Here we have the reason my wife and I chose the Big Island rather than another Hawaiian location: actual flowing lava.

The lava is not to be seen from the Kilauea crater in Hawai'i Volcanoes National Park. It is roughly an hour's drive from there (because of the route one must take to get to that destination), down at the coast. The lava flows underground and emerges where the land meets the ocean.

At the end of route 130 people a dirt parking lot allows the public to start assembling around sunset. Then from there it's about a half-mile trek across hardened lava fields to the viewing area. Which itself is about 3/4 mile away, because the flow is (at least on the day we were there) on private property.

Mostly what one sees is the massive plumes of steam caused by the lava hitting the water. And before the sun has completely set, the orange glow of the lava on the steam is less vibrant. But after darkness is complete, the glow is impressive.

The lava is only visible in two of these (the third and fourth from the end--notice the bright yellow portions) because the burbling spurts of lava that popped up from time to time never occurred when I was shooting. Suffice it to say: These shots don't capture how phenomenal it was.

(The last shot is the spots of glowing lava coming down the hill, peeking through holes in the ground.)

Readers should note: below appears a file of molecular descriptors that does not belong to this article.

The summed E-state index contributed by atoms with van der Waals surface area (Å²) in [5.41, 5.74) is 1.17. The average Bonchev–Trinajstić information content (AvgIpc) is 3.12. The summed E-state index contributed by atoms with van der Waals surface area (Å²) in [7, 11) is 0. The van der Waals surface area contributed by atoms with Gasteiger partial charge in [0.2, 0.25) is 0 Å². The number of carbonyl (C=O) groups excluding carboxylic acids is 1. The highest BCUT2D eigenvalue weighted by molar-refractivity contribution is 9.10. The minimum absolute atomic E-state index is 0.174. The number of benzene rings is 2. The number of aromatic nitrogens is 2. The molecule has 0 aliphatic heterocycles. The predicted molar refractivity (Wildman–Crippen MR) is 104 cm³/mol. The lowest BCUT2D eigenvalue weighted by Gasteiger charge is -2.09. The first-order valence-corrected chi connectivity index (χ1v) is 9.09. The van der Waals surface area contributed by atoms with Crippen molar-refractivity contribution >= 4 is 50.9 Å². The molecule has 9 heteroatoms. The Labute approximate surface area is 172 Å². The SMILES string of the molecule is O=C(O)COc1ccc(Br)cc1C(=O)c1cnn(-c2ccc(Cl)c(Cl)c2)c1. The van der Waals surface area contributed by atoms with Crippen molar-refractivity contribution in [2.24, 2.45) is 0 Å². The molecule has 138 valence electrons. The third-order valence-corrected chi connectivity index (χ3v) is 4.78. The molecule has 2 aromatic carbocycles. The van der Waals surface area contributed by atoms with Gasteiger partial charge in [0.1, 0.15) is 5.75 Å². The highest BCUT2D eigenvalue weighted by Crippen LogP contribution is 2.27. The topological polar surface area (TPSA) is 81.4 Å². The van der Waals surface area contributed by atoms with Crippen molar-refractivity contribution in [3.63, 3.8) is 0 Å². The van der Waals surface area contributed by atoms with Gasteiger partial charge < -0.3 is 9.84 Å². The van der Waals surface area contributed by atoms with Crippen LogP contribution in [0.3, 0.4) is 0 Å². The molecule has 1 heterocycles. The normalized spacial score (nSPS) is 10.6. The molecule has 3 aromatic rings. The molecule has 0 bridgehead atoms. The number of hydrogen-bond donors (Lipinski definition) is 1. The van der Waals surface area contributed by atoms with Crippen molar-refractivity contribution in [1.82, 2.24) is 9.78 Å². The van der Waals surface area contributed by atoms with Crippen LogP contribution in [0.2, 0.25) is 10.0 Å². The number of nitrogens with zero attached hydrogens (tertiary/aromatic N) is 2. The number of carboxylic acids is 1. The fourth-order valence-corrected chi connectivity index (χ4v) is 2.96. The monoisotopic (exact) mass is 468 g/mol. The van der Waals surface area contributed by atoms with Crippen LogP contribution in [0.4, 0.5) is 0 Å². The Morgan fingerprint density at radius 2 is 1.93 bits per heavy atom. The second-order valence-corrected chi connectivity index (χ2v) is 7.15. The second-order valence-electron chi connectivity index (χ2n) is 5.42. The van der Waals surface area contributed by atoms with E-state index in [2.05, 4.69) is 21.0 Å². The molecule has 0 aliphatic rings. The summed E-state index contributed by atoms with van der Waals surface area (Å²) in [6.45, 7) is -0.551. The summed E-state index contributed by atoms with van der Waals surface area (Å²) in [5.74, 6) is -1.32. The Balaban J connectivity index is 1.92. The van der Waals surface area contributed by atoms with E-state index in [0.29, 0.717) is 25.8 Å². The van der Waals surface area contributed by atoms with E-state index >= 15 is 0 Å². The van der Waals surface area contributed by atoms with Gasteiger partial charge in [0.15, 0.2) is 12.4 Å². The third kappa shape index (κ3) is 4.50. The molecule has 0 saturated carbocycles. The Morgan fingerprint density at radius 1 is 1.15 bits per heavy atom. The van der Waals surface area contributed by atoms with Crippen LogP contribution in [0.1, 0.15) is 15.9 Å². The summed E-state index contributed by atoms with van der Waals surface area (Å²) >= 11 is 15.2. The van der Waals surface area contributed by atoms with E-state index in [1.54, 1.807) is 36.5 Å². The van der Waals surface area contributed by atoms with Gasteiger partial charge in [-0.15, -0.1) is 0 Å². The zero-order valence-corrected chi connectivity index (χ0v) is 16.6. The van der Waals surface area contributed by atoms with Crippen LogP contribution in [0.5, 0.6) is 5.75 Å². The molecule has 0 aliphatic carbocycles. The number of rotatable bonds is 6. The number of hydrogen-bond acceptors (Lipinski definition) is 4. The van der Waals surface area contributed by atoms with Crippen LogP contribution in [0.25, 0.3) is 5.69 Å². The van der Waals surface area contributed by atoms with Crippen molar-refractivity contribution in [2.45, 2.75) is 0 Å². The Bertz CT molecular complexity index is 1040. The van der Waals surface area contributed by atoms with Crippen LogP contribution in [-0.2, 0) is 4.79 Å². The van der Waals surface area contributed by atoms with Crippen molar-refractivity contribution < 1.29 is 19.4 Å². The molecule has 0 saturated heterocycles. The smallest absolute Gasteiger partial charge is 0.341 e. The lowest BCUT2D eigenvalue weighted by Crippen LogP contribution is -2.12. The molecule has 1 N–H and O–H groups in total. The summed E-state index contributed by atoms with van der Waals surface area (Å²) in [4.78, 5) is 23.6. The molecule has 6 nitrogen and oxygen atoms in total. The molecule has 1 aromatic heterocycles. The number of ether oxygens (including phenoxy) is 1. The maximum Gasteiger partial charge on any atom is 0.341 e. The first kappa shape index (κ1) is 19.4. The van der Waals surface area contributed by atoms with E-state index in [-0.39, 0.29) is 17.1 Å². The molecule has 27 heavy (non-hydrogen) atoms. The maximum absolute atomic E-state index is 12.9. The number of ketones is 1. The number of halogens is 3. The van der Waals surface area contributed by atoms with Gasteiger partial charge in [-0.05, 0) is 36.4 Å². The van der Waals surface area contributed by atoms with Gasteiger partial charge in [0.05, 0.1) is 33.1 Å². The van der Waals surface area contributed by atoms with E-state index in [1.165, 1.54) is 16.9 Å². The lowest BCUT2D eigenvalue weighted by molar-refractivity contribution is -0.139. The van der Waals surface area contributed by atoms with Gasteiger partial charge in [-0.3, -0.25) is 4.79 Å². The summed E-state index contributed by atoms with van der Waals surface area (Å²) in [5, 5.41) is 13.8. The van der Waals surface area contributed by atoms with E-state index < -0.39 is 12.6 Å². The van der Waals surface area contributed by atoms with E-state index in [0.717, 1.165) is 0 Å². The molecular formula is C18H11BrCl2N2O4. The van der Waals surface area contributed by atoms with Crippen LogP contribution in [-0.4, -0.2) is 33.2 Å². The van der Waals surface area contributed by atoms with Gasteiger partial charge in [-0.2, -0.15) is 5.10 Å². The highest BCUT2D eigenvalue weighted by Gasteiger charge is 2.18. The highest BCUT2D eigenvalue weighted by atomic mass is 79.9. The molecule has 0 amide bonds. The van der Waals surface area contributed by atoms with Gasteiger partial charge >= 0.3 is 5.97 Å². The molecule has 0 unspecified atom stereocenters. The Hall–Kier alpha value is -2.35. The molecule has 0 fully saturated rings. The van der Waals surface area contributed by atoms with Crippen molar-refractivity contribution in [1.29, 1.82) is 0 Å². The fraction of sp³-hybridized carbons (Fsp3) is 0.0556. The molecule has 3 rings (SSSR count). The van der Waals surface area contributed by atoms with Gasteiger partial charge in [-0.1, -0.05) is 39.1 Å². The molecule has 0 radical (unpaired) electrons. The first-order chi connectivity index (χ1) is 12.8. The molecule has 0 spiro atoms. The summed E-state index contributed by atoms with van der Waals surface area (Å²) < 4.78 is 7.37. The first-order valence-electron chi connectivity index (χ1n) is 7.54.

[For the photo geeks:  Not having a tripod and not being able to get up to the edge of the viewing area (because of all the people lined there), most of these had to be taken by holding the camera over my head (to get over the people), with the zoom set to its maximum, employing very fast exposures, and trying to hold my arms as steady as possible. So please pardon that some of these aren't perfectly sharp.]

2 July 09

Kahuna Falls

Big Island of Hawai'i
Kahuna Falls (in Akaka Falls State Park) is less impressive than the ones for which the park is named--the first shot is the only one of the falls, and from the vantage point available really all you can see is the crevice and not so much the falls. (That's undoubtedly why everyone recommends one visit this one first, almost as an appetizer for the eyes before Akaka.) However, along the trail to the falls in the foliage there's bamboo trees, little streams, and gorgeous red flowers.

Fern in Akaka

Big Island of Hawai'i
Along the trail to Akaka Falls my wife took these amazing macros of these new fern leaves--and with a point & shoot A1000.

2 July 09

Akaka Falls State Park

Big Island of Hawai'i
In Akaka Falls State Park, along the trail to the eponymous falls (see previous post) one encounters impressive foliage, and a little waterfall to whet the appetite. Near the vista point are a number of toppled trees covered in moss.

(As with the previous post at Akaka, a few of these shots were taken by my lovely and talented wife.)

Akaka Falls

Big Island of Hawai'i
Akaka Falls in Akaka Falls State Park, north of Hilo along the Hamakua Coast

We start with two shots of the falls including the sign on the overlook. Why? The first one was taken by me with my S3 (and spruced up a tiny bit on the computer):

And this second one was taken by my talented wife with our other little pocket camera (no post processing):

We were shooting separately, but both recognized the same general layout. However, notice how she went with aligning the bottom with the line of the text on the sign whereas I went with a fairly conventional straight orientation. One doesn't need a fancy camera for good photography.

Now the rest of my semi-worthwhile shots:

2 July 09